All that I am, I am because of my mind.
It was a dark, cold November evening, and the slightly built Czech runner could be seen doing endless rounds of the track. He would pick up a stone on one side, run one lap fast, drop it off, rest for 30 seconds, and then do the same thing again. And again. Coaches would laugh at what they perceived as mindless repetition. But there was method in the madness. The year was 1952 and the runner’s name was Emil Zatopek. He would go on to win the 5,000 meters, 10,000 meters, and the marathon at the 1954 Helsinki Olympics, the home of his hero Paavo Nurmi—a feat which has never been repeated.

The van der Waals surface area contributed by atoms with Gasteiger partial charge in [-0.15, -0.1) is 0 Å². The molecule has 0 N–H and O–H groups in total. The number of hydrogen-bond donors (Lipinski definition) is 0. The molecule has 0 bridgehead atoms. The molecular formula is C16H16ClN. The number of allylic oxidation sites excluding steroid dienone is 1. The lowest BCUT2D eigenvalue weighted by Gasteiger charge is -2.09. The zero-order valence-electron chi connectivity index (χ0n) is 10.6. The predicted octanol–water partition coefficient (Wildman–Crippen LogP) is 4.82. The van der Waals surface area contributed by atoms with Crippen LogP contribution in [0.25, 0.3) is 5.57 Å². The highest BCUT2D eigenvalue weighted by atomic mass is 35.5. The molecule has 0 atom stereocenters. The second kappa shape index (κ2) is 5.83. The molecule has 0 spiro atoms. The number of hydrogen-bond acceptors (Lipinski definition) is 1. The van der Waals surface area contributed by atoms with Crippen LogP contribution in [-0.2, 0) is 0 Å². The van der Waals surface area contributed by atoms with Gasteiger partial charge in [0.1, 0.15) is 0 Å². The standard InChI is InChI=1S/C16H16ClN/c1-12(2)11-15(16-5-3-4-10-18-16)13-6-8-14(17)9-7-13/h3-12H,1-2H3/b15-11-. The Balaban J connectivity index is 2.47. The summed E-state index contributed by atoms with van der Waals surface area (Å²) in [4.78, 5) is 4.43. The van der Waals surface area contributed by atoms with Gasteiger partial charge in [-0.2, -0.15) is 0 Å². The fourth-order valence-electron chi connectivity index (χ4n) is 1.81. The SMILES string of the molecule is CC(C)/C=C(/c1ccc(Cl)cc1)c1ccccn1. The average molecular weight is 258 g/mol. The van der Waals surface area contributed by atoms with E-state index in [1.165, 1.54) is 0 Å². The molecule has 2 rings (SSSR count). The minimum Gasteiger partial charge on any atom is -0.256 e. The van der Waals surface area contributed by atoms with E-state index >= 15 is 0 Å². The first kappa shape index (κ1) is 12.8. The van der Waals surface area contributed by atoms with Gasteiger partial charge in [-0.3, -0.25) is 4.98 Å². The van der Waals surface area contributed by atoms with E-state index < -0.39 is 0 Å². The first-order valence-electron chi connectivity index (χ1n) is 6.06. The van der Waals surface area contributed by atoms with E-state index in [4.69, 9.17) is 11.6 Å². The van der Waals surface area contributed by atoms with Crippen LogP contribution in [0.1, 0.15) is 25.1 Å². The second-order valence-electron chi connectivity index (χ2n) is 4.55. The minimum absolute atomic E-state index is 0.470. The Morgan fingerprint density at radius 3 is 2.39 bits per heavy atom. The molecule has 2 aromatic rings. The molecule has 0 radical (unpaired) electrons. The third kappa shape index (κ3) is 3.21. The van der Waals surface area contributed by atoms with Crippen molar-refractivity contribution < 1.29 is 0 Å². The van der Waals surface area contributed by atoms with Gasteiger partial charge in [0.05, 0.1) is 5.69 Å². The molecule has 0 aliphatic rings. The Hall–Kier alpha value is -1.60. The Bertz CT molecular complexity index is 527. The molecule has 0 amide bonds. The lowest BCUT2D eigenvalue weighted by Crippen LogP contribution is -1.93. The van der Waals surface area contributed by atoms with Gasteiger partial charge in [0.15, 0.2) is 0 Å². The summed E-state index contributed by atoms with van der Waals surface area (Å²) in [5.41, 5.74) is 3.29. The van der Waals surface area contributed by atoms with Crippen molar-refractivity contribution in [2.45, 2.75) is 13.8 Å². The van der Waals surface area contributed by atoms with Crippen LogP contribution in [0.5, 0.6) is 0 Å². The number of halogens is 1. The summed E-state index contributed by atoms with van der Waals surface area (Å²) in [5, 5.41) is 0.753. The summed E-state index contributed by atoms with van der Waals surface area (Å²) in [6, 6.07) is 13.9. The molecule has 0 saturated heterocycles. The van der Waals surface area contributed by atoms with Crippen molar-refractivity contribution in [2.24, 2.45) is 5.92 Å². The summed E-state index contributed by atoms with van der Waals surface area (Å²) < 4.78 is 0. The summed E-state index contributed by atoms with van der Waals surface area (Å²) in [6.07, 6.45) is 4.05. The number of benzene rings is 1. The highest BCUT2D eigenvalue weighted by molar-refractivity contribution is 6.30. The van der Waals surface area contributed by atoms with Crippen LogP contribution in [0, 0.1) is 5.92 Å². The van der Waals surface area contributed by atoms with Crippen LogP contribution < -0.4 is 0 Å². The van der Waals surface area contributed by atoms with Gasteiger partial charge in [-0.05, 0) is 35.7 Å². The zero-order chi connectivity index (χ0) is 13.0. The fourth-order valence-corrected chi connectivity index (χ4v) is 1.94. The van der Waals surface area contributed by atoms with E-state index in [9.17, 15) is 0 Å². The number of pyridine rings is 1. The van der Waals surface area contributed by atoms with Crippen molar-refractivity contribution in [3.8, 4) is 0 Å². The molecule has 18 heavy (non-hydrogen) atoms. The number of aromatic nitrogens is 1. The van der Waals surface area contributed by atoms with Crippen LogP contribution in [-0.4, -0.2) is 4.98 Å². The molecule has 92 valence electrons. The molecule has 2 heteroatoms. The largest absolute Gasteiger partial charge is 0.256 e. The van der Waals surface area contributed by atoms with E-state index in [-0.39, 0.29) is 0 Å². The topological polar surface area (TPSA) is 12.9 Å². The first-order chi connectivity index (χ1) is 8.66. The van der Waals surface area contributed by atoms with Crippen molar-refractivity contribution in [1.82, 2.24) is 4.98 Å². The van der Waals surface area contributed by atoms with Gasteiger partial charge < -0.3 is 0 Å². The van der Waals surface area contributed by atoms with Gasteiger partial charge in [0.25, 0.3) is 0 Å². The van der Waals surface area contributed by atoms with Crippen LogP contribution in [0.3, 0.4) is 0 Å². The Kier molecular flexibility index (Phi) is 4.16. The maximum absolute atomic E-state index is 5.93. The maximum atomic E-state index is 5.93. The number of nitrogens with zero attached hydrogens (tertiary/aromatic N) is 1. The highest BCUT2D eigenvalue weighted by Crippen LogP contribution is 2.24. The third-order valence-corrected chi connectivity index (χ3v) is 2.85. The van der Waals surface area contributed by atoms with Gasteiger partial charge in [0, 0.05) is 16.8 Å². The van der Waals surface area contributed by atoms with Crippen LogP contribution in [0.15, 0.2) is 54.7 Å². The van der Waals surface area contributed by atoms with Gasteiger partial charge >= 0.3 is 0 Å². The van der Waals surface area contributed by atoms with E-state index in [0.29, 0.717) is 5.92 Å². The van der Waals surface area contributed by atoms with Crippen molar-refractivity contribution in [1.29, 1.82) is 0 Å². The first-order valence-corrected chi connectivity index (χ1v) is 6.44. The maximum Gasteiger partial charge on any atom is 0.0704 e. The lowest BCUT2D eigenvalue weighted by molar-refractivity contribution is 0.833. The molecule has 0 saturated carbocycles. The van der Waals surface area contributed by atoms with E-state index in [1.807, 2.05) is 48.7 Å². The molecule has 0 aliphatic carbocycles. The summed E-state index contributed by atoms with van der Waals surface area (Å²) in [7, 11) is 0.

Zatopek’s innovation of systematic interval training would transform track training, and eventually ...